In our book and in some of our blog posts, we’ve discussed the benefits of regular physical activity. The data can’t be ignored. Even among people who smoke regularly, those who work out on a regular basis benefit from a significantly reduced risk of many different diseases, including heart disease and lung cancer. No, I’m not suggesting that you should go smoke. What I’m saying is that if at this time you choose not to quit, then at the very least take up exercise (and improve your diet). If you’ve already quit, then you should still exercise.
I recently came across a story from England about a 66 year old man named David Jeffries, whose claim to fame is that despite smoking multiple packs a day, and not having consumed a single fruit or vegetable in a decade, he says that he feels great. He admits to having suffered 2 heart attacks a decade ago (blaming them on bad genes rather than to his smoking or diet…). However, since then, despite a daily diet of fried potatoes, cured meats, and chocolate, Mr. Jeffries sports a 28 inch waist and has plenty of energy.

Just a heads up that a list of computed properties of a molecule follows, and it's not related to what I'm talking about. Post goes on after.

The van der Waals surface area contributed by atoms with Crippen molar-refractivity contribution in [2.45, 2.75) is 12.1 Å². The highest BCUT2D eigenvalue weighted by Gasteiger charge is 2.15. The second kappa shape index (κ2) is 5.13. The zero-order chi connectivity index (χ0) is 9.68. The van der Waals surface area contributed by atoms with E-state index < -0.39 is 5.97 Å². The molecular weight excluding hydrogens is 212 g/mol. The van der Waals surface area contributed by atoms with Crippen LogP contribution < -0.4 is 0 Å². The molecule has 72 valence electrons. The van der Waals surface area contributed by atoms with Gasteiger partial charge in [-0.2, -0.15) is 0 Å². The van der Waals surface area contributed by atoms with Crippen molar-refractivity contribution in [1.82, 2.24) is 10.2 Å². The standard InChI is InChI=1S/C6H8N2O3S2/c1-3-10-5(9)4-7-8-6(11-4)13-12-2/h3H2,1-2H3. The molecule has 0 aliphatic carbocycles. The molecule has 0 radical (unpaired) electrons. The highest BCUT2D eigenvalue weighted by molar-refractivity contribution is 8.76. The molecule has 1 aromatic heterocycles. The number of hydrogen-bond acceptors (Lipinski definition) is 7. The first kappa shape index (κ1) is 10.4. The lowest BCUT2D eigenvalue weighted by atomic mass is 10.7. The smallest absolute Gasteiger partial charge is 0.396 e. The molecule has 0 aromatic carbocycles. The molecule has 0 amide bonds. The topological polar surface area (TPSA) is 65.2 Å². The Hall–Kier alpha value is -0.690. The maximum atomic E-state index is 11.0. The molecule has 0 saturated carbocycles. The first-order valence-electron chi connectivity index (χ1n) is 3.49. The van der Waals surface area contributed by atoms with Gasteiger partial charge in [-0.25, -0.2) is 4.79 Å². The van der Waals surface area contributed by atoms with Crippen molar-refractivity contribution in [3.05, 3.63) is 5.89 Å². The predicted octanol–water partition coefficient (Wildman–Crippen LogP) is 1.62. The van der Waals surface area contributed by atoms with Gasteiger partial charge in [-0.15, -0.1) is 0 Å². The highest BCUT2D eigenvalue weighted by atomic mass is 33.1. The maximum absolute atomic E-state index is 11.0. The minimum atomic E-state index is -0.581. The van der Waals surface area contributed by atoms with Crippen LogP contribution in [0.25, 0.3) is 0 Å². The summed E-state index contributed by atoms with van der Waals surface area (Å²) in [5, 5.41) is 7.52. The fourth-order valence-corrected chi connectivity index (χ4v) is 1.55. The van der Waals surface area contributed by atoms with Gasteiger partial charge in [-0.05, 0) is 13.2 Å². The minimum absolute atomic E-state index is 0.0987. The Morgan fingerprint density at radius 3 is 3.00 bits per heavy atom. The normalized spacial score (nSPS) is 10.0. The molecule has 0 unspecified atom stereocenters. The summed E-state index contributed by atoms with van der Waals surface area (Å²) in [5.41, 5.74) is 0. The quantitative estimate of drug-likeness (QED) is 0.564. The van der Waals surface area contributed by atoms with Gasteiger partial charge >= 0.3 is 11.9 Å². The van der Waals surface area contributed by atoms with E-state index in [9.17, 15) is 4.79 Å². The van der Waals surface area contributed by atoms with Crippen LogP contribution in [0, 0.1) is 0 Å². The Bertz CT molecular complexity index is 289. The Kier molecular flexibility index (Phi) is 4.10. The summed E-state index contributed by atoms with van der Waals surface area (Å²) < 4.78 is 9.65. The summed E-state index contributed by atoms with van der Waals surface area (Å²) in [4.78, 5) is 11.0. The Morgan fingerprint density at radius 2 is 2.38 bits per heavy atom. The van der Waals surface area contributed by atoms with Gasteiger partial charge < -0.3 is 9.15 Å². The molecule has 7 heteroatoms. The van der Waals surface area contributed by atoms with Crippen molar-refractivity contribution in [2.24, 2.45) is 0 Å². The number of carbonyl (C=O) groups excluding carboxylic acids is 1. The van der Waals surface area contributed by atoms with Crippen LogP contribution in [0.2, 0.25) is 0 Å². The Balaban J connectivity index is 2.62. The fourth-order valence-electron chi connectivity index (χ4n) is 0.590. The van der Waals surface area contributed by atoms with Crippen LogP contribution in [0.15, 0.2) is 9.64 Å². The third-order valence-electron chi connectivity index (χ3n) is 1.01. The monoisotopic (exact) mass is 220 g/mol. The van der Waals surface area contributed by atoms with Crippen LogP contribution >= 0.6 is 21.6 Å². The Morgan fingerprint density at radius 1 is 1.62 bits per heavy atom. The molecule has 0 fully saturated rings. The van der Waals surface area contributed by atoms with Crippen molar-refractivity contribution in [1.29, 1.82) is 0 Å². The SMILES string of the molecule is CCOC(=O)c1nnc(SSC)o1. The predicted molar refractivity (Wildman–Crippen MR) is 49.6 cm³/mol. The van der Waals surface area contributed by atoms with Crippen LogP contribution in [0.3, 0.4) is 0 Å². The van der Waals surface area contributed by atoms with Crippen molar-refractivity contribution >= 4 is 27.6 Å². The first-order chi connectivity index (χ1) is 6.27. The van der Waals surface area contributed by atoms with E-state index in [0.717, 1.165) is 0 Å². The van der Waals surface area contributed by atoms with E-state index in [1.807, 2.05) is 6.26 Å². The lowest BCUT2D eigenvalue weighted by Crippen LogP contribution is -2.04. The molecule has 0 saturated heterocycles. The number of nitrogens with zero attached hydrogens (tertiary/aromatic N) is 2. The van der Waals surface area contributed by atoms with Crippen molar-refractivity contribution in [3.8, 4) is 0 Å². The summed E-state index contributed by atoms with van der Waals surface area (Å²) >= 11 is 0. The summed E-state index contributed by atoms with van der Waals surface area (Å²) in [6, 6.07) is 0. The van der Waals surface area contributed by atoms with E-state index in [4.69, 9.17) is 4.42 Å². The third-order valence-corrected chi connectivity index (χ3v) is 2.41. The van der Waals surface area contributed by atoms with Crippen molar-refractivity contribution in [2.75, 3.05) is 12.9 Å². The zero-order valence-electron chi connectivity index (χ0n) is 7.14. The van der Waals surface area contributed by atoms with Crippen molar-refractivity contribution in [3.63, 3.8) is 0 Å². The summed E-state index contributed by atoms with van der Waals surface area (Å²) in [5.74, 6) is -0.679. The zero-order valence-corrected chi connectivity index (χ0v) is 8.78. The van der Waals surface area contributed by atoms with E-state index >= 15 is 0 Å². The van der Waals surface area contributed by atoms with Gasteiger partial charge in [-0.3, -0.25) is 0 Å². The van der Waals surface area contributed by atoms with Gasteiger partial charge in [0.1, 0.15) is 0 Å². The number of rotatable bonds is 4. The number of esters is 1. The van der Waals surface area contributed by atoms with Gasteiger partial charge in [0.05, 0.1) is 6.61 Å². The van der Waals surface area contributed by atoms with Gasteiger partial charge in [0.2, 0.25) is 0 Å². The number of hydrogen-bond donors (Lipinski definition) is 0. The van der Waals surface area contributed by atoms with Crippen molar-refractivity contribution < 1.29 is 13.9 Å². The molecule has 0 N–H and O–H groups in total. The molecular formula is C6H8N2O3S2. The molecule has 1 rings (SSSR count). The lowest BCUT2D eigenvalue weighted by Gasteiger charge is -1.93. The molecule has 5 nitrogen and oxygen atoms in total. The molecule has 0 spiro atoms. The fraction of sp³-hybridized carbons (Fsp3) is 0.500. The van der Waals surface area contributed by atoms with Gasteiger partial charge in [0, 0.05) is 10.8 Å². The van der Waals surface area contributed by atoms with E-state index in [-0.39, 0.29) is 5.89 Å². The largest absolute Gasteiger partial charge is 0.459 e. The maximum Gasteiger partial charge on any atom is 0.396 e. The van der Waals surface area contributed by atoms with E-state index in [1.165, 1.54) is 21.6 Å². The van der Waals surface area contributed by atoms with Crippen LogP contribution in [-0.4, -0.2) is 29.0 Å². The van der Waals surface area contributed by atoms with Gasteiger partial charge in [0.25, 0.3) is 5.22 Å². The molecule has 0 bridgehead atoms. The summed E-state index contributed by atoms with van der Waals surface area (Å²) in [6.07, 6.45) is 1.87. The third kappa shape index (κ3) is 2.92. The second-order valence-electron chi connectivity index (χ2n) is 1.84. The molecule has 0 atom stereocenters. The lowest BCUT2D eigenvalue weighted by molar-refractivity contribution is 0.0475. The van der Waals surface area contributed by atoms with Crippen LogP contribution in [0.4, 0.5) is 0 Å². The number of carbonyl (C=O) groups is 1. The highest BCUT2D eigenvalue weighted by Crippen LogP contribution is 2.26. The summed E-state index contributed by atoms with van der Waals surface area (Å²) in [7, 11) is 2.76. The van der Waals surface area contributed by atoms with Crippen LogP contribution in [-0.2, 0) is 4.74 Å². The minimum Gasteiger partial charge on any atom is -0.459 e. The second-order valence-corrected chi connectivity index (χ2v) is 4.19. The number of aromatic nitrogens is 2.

What is his secret? Exercise. What is his daily routine?
“’I sit in my armchair, put on some loud obnoxious music and I just punch and kick the air for around 20 minutes. It’s quite something to witness and people don’t understand what I’m doing, but it works all my joints and muscles and I think its the secret to my great physical form… Then every morning I run the quarter of a mile down to the shop to get a newspaper.”
He claims that his pulse barely goes up when running. In addition, he spends time gardening (presumably a flower garden since he avoids fruits and veggies).
What’s the take home message? No, I don’t recommend that you imitate Mr. Jeffries’s professed smoking and dietary habits. But at least exercise; even if you could still stand to improve other health habits, commit yourself to some physical activity daily. It really can help keep you alive longer and will hopefully offset the negative effects of other less-than-ideal lifestyle choices.